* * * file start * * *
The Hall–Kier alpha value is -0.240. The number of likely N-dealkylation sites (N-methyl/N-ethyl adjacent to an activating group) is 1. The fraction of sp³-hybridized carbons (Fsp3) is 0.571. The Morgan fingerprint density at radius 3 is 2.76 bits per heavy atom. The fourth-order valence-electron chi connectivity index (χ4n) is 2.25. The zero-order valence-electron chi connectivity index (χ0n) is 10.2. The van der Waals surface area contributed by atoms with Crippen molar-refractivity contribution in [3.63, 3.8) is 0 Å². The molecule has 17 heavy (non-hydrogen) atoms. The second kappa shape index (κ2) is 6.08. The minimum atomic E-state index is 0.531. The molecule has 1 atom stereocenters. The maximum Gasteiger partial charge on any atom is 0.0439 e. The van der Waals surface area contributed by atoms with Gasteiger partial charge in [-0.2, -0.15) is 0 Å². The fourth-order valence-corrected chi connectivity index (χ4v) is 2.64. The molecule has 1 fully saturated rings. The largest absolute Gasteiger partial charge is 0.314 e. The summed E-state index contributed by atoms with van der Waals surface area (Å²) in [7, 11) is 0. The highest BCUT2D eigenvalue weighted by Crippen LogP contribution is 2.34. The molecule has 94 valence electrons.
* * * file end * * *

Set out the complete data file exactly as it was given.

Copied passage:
The Hall–Kier alpha value is -0.240. The number of likely N-dealkylation sites (N-methyl/N-ethyl adjacent to an activating group) is 1. The fraction of sp³-hybridized carbons (Fsp3) is 0.571. The Morgan fingerprint density at radius 3 is 2.76 bits per heavy atom. The fourth-order valence-electron chi connectivity index (χ4n) is 2.25. The zero-order valence-electron chi connectivity index (χ0n) is 10.2. The van der Waals surface area contributed by atoms with Crippen molar-refractivity contribution in [3.63, 3.8) is 0 Å². The molecule has 17 heavy (non-hydrogen) atoms. The second kappa shape index (κ2) is 6.08. The minimum atomic E-state index is 0.531. The molecule has 1 atom stereocenters. The maximum Gasteiger partial charge on any atom is 0.0439 e. The van der Waals surface area contributed by atoms with Gasteiger partial charge in [-0.2, -0.15) is 0 Å². The fourth-order valence-corrected chi connectivity index (χ4v) is 2.64. The molecule has 1 fully saturated rings. The largest absolute Gasteiger partial charge is 0.314 e. The summed E-state index contributed by atoms with van der Waals surface area (Å²) in [7, 11) is 0. The highest BCUT2D eigenvalue weighted by Crippen LogP contribution is 2.34. The molecule has 94 valence electrons.